Choose your path forward in this mystical interactive YA about the powers of friendship, self-discovery, and tarot. It's the summer before college and four best friends—Amelia, Chase, Cleo, and Logan—are on the first leg of their road trip inspired by the unique tarot deck that Amelia inherited from her grandmother. However, their trip full of visiting occult shops, bonding and sightseeing, takes a major detour as the friends discover that their tarot deck is more valuable—and coveted—than they could've ever imagined. As the friends race to finish this mystical scavenger-hunt across the West coast and uncover the mysteries of their tarot deck, it is you who will decide where to go next and how the story will end. With four possible final and romantic endings, you will get to make actual choices to further the friends’ road trip adventure in this unique interactive novel. Will you uncover the mysteries of the tarot deck and the legacy left behind? Will you help Amelia and Chase learn and grow? And will you unravel the secrets these friends keep from each other—and from themselves?
A follow-up publication to the Handbook of Medieval Studies, this new reference work turns to a different focus: medieval culture. Medieval research has grown tremendously in depth and breadth over the last decades. Particularly our understanding of medieval culture, of the basic living conditions, and the specific value system prevalent at that time has considerably expanded, to a point where we are in danger of no longer seeing the proverbial forest for the trees. The present, innovative handbook offers compact articles on essential topics, ideals, specific knowledge, and concepts defining the medieval world as comprehensively as possible. The topics covered in this new handbook pertain to issues such as love and marriage, belief in God, hell, and the devil, education, lordship and servitude, Christianity versus Judaism and Islam, health, medicine, the rural world, the rise of the urban class, travel, roads and bridges, entertainment, games, and sport activities, numbers, measuring, the education system, the papacy, saints, the senses, death, and money.
Before the Spanish conquest in the sixteenth century A.D., the Inka Empire stretched along the Pacific side of South America, all the way from Ecuador to northwest Argentina. Though today many Inka researchers focus on the imperial capital of Cuzco, Peru, and surrounding areas, ruins of Inka settlements abound throughout the vast territory of the former empire and offer many clues about how the empire was organized, managed, and defended. These outlying settlements, as well as those in the Cuzco area, form the basis for John Hyslop's detailed study Inka Settlement Planning. Using extensive aerial photography and detailed site maps, Hyslop studies the design of several dozen settlements spread throughout the empire. In addition to describing their architecture and physical infrastructure, he gives special emphasis to the symbolic aspects of each site's design. Hyslop speculates that the settlement plans incorporate much iconography expressive of Inka ideas about the state, the cosmos, and relationships to non-Inka peoples—iconography perhaps only partially related to the activities that took place within the sites. And he argues that Inka planning concepts applied not only to buildings but also to natural features (stone outcrops, water sources, and horizons) and specialized landscaping (terracing). Of interest to a wide readership in archaeology, architecture, urbanization, empire building, and Andean travel, Inka Settlement Planning charts one of Native America's greatest achievements.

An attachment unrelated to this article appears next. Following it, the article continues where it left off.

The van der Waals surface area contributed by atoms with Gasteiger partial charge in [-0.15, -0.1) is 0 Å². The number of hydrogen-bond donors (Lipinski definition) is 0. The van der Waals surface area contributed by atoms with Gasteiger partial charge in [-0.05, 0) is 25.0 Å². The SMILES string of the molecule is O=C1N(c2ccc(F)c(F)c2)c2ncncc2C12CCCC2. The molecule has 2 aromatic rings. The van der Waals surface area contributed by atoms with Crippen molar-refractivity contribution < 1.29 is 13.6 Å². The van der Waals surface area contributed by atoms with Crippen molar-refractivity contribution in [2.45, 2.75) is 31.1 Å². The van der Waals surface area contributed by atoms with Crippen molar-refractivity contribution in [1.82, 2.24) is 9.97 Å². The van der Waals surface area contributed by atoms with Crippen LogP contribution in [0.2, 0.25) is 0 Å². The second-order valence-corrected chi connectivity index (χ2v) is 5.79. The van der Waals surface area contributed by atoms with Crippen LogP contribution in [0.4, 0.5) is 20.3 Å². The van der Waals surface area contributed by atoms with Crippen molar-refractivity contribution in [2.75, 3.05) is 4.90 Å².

Paul Ricoeur (1913--2005) remains one of philosophy of religion's most distinctive voices. Ricoeur was a philosopher first, and while his religious reflections are very relevant to theology, Boyd Blundell argues that his philosophy is even more relevant. Using Ricoeur's own philosophical hermeneutics, Blundell shows that there is a way for explicitly Christian theology to maintain both its integrity and overall relevance. He demonstrates how the dominant pattern of detour and return found throughout Ricoeur's work provides a path to understanding the relationship between philosophy and theology. By putting Ricoeur in dialogue with current, fundamental, and longstanding debates about the role of philosophy in theology, Blundell offers a hermeneutically sensitive engagement with Ricoeur's thought from a theological perspective.
Simple Advice for Living with Mindfulness and Compassion
Author: Ezra Bayda
Publisher: Shambhala Publications
Reveals how spiritual practice works in everyday life by breaking it down into three basic stages: uncovering beliefs about oneself; cultivating a larger sense of what life is; and connecting with one's true nature of love and kindness.